Lichens of our ancient Welsh woodlands
With over 70 National Nature Reserves in Wales, we are all only a few miles away from a special place to discover nature.
This month's blog is from Coedydd Aber Reserve Manager Huw Green...
Just before Christmas whilst out in the woodland at Coedydd Aber National Nature Reserve, (located midway between Bangor and Llanfairfechan) I had an early Christmas present when I discovered a new species not previously recorded for the site.
The new find was a lichen by the name of Lobaria virens, a species which is considered endangered in Wales and is one that Britain has an international responsibility to conserve (Woods and Coppins (2003)).
Lobaria virens belongs to a community of lichen species known as the Lobarion, which are Ancient Woodland indicators associated with the Atlantic woodlands of the western coast of Britain. These woodlands receive so much rain some of them are considered temperate rainforests, containing trees and rocks adorned with the vibrant colours and interesting structures of a diverse array of lichen species.
Before I ramble on about lichens I should explain what they are.
Lichens are an association between two completely different organisms, a fungus and an alga or cyanobacteria. The fungus provides the structure (a safe home if you like) for the alga or cyano bacteria to live in. And the algae or cyanobacteria produce the food through photosynthesis for both to benefit from.
Why are our Welsh rainforests such good homes for lichens?
Our mild winters and high levels of rainfall throughout the year, created by the influence of the Gulf Stream, create the perfect conditions for a diverse ecosystem within which woodland lichens can thrive. Many of the species are largely confined to these humid woodland habitats and is the reason why many species are rare or threatened.
Our landscape has undergone many changes in the past with large areas of our native woodlands having been clear felled over time. The presence of these special groups of lichens is an indication that pockets of woodlands have avoided being cleared completely, and have retained these beautiful and very special organisms.
Our temperate rainforests have a magical feel, with trees covered in lichens and mosses giving you the feeling you are walking through a truly ancient woodland.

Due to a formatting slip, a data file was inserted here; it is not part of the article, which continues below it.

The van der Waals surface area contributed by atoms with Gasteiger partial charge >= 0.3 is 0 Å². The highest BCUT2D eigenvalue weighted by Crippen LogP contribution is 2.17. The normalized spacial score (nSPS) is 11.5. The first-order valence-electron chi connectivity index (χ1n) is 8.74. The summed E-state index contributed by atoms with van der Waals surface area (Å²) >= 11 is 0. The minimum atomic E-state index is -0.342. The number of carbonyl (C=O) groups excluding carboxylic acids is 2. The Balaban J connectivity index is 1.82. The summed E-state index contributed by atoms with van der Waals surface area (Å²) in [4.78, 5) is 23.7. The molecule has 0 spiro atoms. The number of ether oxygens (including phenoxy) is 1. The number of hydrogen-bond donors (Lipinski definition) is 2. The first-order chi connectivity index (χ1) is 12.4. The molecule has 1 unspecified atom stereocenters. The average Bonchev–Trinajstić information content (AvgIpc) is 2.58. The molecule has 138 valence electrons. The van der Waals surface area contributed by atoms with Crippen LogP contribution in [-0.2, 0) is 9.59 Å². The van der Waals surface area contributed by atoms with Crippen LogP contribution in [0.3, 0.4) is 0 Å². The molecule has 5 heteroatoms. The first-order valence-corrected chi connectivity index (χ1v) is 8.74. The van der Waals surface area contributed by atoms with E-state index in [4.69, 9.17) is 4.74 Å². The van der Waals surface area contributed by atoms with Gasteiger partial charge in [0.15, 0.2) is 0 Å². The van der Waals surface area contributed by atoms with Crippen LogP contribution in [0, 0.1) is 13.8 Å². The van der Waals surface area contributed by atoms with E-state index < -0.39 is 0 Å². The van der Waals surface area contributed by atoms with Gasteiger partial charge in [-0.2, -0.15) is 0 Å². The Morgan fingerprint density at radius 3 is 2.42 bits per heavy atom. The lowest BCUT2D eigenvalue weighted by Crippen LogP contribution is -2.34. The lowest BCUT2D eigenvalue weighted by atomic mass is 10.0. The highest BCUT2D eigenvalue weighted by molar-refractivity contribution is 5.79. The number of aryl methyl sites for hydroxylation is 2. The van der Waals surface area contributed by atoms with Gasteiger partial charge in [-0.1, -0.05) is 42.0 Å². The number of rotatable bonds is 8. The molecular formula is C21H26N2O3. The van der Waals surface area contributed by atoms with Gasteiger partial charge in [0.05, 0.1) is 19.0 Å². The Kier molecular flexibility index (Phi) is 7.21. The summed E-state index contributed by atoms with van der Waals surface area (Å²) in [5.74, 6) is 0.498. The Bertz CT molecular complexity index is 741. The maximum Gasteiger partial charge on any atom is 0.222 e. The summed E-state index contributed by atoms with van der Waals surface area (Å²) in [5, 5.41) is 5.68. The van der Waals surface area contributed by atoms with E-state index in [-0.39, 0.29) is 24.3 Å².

Managing a woodland for Lichens
The lichen assemblage at Coedydd Aber is so important that it strongly influences the way we manage the woodland.
A great deal of care and planning is needed to get the grazing pressure and patterns correct to create the ideal conditions for the lichens and woodland at the same time.
We work closely with the staff at the Bangor University Henfaes Research Centre, who graze the woodland at Coedydd Aber NNR with a flock of welsh mountain sheep. We have also recently been working with the organisation Plantlife, who have been extremely helpful in helping determine the current condition of the lichen populations at Coedydd Aber.
Lichens are notoriously difficult to identify taking many years to become a competent field Lichenologist, able to identify the numerous different species.
Dave Lamacraft (IPA Lower Plants Champion (England and Wales) has recently been carrying out survey work to determine how the lichens at Coedydd Aber are doing. Thankfully its good news with many of the scarcer species doing well and colonising new areas since the site was last surveyed.
The native woodland in Coedydd Aber is expanding!
The nearby conifer plantation which shares a boundary fence with the nature reserve is currently being clear felled.
Due to difficulties of extracting timber from the site, areas being clear felled will not be re planted with conifer species but will be restored to native broadleaf woodland.
A 30 Hectare area in the middle of the plantation is already on its way with established 10 year old native trees growing strong. With this, the native woodland at Aber could potentially be expanded by more than 1 square kilometre!
This would be a huge gain for the wildlife of the area and a massive boost to biodiversity.
So the next time you visit Coedydd Aber (or other native woodlands in wales), take a minute to notice the lichens that cover the trees, with their many different forms and colours. Also take a glance up at the plantation and imagine an established native woodland clothing the valley side.
Visiting Coedydd Aber
Visitors are welcome, and one of the main attractions is the spectacular waterfall. The path goes from the entrance at Bont Newydd to the foot of the Rhaeadr Fawr waterfall, and there are a few picnic sites along the way
There are also many features of historic and archaeological interest, including an Iron Age hill fort and the remains of several round houses.
More information about visiting Coedydd Aber can be found on our website.